Leader of Yemen's rebels urges 'peaceful transfer of power'
SANAA, Yemen (AP) -- The leader of Shiite rebels who control the Yemeni capital called for a "peaceful transfer of power" on Tuesday, after his forces released a presidential aide whose abduction set in motion a violent escalation that led to the resignation of the president and the government.
The escalation has plunged impoverished Yemen deeper into turmoil and pushed it closer to fracturing along sectarian and tribal lines. The prospect of a leaderless nation has also raised concerns about Washington's ability to continue targeting Yemen's local al-Qaida branch, which it considers the network's most dangerous.
The Houthis overran the capital, Sanaa, in September, after descending from their northern stronghold and demanding a greater share of power. The release of the aide could signal rebels' readiness for de-escalation, given that President Abed Rabbo Mansour Hadi had made it a top demand.
Abdel-Malek al-Houthi blamed political forces and southerners for Yemen's chaos despite what many see as a power grab by his Shiite Houthis, who abducted the aide 10 days ago. He called for a meeting to be held to work toward resolving political and security issues while also pledging to take a stand against "anarchists."
"I extend an invitation to all free and honorable people across the spectrum - academics, tribes, elders, all people - to a large, inclusive, broad, exceptional, and historic meeting Friday in Sanaa," al-Houthi said in a speech on the rebels' Masirah TV.
His speech was met with calls by activists and social groups for protests in Sanaa and across the country however. The Socialist Party called on al-Houthi to release Hadi and his government minster from house arrest, and free detained demonstrators as a sign of good faith.
Yemeni activist Hisham Al-Omeisy was skeptical about the chances al-Houthi's meeting would produce results, saying that a similar call he made last year led to a meeting packed with Houthi supporters and few dissenting voices.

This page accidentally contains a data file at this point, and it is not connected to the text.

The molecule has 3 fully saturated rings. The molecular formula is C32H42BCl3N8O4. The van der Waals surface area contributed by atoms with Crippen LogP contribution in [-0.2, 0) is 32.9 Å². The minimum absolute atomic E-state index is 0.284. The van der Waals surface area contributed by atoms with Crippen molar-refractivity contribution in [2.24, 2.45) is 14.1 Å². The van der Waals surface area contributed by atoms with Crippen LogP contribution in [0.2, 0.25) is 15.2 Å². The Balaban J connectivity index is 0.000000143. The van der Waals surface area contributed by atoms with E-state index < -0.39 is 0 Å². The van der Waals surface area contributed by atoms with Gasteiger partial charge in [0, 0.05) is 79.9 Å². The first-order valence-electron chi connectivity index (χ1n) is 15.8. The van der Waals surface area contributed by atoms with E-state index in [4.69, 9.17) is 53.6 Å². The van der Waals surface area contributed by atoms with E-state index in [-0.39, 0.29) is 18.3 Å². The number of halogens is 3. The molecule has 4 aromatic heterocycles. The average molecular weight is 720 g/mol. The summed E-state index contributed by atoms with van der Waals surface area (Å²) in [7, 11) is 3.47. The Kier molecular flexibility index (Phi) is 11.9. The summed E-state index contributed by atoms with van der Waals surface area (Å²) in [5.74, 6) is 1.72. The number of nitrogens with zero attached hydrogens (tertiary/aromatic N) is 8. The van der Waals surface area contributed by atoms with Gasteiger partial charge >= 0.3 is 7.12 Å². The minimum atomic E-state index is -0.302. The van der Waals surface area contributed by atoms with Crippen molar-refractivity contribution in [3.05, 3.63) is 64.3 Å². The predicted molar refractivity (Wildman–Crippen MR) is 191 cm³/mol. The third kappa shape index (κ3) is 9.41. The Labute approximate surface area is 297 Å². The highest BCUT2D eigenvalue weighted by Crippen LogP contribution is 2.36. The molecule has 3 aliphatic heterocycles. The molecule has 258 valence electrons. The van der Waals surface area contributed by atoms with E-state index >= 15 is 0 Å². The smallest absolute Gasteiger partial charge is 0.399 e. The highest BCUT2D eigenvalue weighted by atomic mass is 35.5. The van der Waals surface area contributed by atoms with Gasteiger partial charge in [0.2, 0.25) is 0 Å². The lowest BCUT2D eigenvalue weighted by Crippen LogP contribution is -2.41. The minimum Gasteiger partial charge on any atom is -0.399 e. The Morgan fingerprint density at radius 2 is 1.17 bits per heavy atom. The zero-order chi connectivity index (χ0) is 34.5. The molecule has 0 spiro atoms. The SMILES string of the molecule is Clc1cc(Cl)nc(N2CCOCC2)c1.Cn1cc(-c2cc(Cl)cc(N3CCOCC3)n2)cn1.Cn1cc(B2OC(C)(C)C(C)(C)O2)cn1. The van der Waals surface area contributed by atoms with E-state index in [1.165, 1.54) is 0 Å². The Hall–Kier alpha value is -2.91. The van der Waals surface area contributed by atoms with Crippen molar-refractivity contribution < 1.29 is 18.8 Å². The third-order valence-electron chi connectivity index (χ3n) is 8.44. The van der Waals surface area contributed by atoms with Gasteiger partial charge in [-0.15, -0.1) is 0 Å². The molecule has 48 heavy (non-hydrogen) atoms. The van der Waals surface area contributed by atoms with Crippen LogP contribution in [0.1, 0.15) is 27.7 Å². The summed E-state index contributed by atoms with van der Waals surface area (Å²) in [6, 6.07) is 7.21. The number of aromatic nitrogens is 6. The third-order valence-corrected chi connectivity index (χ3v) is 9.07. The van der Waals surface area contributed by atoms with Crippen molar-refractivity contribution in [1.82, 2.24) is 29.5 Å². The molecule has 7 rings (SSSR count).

"Now that he actually has power there's little point for him to listen to other people," Al-Omeisy said.
A representative of the rebels told The Associated Press that the Houthis freed the aide, Ahmed Awad bin Mubarak, and handed him over to local tribes in the southern province of Shabwa. An official with the president's office confirmed the release. Both the Houthi representative and the official spoke on condition of anonymity because they were not authorized to speak to the media.
The rebels abducted bin Mubarak to protest Hadi's decision to proceed with a draft constitution that would divide Yemen into six federal states - something the rebels strongly oppose.
As street battles engulfed Sanaa and shelling rocked the city for days, Houthis seized control of more state institutions, including the presidential palace, military camps and state media.
They also encircled Hadi's residence and that of Prime Minister Khaled Bahah. A tentative deal under which Hadi agreed to some political concessions later collapsed and the president, the premier and the entire Cabinet resigned.
The resignations still have to be approved by parliament, which has not convened amid the violence. Also, the mandate of the current lawmakers has long expired.
Houthis say they want a fair share of power, while critics say they want to keep Hadi as a symbolic leader and run the country from behind the scenes.
U.N. envoy Jamal Benomar, who is in Sanaa seeking to forge agreement between the warring sides, welcomed the aide's release, saying in a statement that it would "help reduce tensions and enable progress in the on-going negotiations."
Rohan reported from Cairo.